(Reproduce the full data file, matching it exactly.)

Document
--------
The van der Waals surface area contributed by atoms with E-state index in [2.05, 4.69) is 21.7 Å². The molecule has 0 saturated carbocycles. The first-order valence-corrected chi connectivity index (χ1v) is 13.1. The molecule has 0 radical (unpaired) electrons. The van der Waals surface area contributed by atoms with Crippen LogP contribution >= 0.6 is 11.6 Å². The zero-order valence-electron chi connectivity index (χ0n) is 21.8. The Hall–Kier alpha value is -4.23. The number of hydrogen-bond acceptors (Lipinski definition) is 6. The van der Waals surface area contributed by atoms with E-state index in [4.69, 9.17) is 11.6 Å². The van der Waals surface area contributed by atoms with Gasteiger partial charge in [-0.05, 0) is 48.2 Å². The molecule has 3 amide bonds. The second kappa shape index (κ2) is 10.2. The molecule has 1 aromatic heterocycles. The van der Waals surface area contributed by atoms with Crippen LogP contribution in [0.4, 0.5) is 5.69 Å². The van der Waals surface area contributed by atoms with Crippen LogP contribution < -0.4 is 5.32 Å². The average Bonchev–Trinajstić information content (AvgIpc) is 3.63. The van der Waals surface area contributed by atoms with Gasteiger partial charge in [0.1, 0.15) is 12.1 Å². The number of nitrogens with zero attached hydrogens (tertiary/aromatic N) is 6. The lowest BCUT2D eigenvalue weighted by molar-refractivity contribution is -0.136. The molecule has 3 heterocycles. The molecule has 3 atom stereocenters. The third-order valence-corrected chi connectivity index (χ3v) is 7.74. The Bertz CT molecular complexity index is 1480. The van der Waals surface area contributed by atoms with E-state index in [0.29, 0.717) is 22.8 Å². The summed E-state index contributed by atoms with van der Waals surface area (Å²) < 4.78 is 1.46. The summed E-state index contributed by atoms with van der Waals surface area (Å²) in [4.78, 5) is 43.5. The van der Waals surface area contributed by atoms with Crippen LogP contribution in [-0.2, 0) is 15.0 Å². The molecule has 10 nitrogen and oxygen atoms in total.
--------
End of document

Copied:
The van der Waals surface area contributed by atoms with E-state index in [2.05, 4.69) is 21.7 Å². The molecule has 0 saturated carbocycles. The first-order valence-corrected chi connectivity index (χ1v) is 13.1. The molecule has 0 radical (unpaired) electrons. The van der Waals surface area contributed by atoms with Crippen LogP contribution >= 0.6 is 11.6 Å². The zero-order valence-electron chi connectivity index (χ0n) is 21.8. The Hall–Kier alpha value is -4.23. The number of hydrogen-bond acceptors (Lipinski definition) is 6. The van der Waals surface area contributed by atoms with E-state index in [4.69, 9.17) is 11.6 Å². The van der Waals surface area contributed by atoms with Gasteiger partial charge in [-0.05, 0) is 48.2 Å². The molecule has 3 amide bonds. The second kappa shape index (κ2) is 10.2. The molecule has 1 aromatic heterocycles. The van der Waals surface area contributed by atoms with Crippen LogP contribution in [0.4, 0.5) is 5.69 Å². The van der Waals surface area contributed by atoms with Crippen LogP contribution < -0.4 is 5.32 Å². The average Bonchev–Trinajstić information content (AvgIpc) is 3.63. The van der Waals surface area contributed by atoms with Gasteiger partial charge in [0.1, 0.15) is 12.1 Å². The number of nitrogens with zero attached hydrogens (tertiary/aromatic N) is 6. The lowest BCUT2D eigenvalue weighted by molar-refractivity contribution is -0.136. The molecule has 3 heterocycles. The molecule has 3 atom stereocenters. The third-order valence-corrected chi connectivity index (χ3v) is 7.74. The Bertz CT molecular complexity index is 1480. The van der Waals surface area contributed by atoms with E-state index in [0.29, 0.717) is 22.8 Å². The summed E-state index contributed by atoms with van der Waals surface area (Å²) < 4.78 is 1.46. The summed E-state index contributed by atoms with van der Waals surface area (Å²) in [4.78, 5) is 43.5. The van der Waals surface area contributed by atoms with Crippen LogP contribution in [-0.2, 0) is 15.0 Å². The molecule has 10 nitrogen and oxygen atoms in total.